The Incivility Epidemic
How the Supreme Court's defamation decisions coarsened our public life
Dec 7, 2009, Vol. 15, No. 12 • By ROBERT F. NAGEL
And then there is plain old self-interest. Journalists, law professors, and political commentators are in the business of publishing and thus stand to benefit from the protections created by the Court. Whatever the causes, the result has been an underappreciation for the degree to which the Supreme Court's efforts have been based on a limited and distorted understanding of the nature of a healthy system of political debate.
Beginning with Sullivan, the Court's decisions have been premised on a clear but false dichotomy. The interests thought to be at stake are, on the one hand, the individual's personal interest in reputation and, on the other, the public's interest in a robust system of free expression. Once the relevant interests are identified in this way, the logic behind constitutional protections for defamation is simple: Forcing people to pay for damage they have caused to someone's reputation acts as a disincentive to vigorous expression.
The argument goes on to claim that it is not only false and harmful messages that are discouraged but also--because of the need to stay clear of the risk of litigation and liability--some truthful messages. Traditional defamation rules, then, have a generally inhibiting effect on free-wheeling debate. In fact, the Sullivan Court declared that the possibility of large monetary awards will create a "pall of fear and timidity . . . in which the First Amendment freedoms cannot survive."
That Sullivan's logic was based on an oversimplification is suggested by this ahistorical conclusion. If the kinds of defamation rules that had existed throughout American history threatened to create a pall of fear and timidity, where was the evidence that up until 1964 political criticisms had been inhibited or timid? Apparently satisfied that its economic analysis was sufficiently persuasive in itself, the Court offered no historical support for its dire conclusion.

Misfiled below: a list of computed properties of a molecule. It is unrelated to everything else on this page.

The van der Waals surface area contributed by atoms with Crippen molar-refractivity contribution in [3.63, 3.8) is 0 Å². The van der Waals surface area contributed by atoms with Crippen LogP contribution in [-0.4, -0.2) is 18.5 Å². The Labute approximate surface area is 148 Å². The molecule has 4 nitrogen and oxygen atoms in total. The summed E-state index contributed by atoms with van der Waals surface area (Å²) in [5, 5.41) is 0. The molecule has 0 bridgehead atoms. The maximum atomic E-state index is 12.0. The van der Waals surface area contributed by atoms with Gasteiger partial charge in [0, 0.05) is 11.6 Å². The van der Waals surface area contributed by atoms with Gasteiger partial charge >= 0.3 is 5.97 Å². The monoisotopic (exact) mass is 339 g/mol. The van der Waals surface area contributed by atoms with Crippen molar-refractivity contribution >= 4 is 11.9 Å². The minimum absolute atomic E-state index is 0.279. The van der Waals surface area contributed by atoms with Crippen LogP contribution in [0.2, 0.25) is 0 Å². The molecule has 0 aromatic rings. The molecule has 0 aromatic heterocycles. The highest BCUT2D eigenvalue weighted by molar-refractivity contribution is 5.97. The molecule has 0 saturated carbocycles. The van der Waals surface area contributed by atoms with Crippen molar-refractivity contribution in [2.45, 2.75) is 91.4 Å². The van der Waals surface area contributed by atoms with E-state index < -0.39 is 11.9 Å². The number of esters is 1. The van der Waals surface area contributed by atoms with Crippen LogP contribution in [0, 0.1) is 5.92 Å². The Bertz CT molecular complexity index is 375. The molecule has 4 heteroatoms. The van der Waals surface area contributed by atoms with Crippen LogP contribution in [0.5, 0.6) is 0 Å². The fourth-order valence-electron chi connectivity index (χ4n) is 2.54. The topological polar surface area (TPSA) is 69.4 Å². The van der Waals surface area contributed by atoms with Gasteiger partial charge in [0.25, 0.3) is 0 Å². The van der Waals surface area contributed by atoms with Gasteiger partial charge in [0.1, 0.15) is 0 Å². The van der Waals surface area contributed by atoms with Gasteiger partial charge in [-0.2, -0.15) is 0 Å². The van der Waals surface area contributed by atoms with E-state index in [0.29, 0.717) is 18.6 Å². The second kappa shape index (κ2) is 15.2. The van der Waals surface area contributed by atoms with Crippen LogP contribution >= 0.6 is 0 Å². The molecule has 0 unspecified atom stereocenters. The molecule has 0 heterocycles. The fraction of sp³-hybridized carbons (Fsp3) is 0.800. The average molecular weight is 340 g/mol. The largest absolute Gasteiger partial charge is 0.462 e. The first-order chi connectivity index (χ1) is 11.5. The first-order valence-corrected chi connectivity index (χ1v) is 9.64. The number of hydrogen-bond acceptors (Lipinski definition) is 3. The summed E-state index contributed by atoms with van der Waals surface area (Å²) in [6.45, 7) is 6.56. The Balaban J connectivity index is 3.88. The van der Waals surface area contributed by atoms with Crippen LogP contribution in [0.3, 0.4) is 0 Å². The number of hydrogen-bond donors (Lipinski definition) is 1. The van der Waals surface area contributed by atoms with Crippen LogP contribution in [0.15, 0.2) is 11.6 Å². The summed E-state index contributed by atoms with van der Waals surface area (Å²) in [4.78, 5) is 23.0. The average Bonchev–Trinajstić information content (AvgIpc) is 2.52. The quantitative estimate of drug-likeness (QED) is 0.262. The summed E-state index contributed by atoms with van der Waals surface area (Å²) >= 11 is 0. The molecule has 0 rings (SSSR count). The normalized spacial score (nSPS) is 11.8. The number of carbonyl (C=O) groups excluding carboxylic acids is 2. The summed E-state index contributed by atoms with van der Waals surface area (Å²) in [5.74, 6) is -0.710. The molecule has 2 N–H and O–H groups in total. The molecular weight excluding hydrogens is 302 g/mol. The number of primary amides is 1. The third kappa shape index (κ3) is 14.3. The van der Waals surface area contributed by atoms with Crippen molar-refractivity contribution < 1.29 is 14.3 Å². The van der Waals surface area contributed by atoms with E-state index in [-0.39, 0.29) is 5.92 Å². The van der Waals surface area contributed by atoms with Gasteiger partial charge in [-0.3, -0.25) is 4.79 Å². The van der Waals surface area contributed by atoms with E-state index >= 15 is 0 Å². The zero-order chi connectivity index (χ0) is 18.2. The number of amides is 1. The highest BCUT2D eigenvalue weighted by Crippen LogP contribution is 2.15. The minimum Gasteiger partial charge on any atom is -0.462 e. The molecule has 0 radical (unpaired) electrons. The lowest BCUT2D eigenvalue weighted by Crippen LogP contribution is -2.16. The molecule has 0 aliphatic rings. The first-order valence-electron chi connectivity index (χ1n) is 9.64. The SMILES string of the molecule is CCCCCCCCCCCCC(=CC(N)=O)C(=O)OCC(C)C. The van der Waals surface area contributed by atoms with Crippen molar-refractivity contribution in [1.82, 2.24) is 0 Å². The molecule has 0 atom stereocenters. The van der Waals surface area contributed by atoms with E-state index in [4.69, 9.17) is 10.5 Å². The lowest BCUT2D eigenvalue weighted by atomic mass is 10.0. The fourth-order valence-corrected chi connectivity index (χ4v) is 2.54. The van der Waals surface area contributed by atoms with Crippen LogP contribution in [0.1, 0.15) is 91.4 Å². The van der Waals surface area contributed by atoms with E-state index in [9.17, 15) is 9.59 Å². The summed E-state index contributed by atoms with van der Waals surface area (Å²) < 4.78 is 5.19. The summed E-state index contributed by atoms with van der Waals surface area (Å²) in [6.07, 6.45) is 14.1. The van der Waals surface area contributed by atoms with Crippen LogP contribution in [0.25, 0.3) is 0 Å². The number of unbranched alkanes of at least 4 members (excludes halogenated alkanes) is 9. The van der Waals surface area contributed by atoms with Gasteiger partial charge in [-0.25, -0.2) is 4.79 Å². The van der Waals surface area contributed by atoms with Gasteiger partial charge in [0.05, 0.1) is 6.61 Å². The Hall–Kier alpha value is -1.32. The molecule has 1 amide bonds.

Supported or not by the facts of American history, the Supreme Court widened its campaign for robust public debate in the years after Sullivan. That initial case had been about the defamation of a public official and thus involved the special place that the right to criticize the government has in First Amendment law. The Court soon expanded the same protections to defamations of individuals who, while outside of government, had entered "the vortex of public debate."
Next the justices constructed an elaborate set of privileges for messages that relate to a private person but on "a matter of public concern." These new privileges are less protective of a speaker or writer than those that apply to the defamation of public officials and public figures but are more protective than had commonly been applied to the defamation of private individuals. In the Court's view, this intermediate level of protection appropriately balances the same two interests that underlay the logic of Sullivan--the individual's interest in reputation and the public's interest in robust discussion.
The Court's campaign to protect defamatory speech has now drastically altered the law in virtually every state. Only defamation relating to a private individual on a matter of private concern is subject to traditional penalties. Constitutional protections have also been announced to limit the right to recover for invasion of privacy and intentional infliction of emotional distress.
To the many individuals complaining about the prevalence of careless and ugly untruths in our public discourse, those convinced by the logic of the Court's decisions have a stock reply: "This is the price we must pay for a vigorous system of free expression." But that answer is as simplistic as the justices' decisions, because it assumes that traditional protections from defamation and other harmful speech served only private interests.
As Justice Byron White fruitlessly argued, the defamation rules in place throughout most of our history helped to create a healthy system of public debate. That is one reason why American political debate had been reasonably vigorous during all those decades prior to Sullivan when, according to the Court's suppositions, it should have been characterized by a pall of fear and timidity. What the Court missed in its eagerness to limit protections for reputation is the fact that those protections serve both private interests and free speech interests.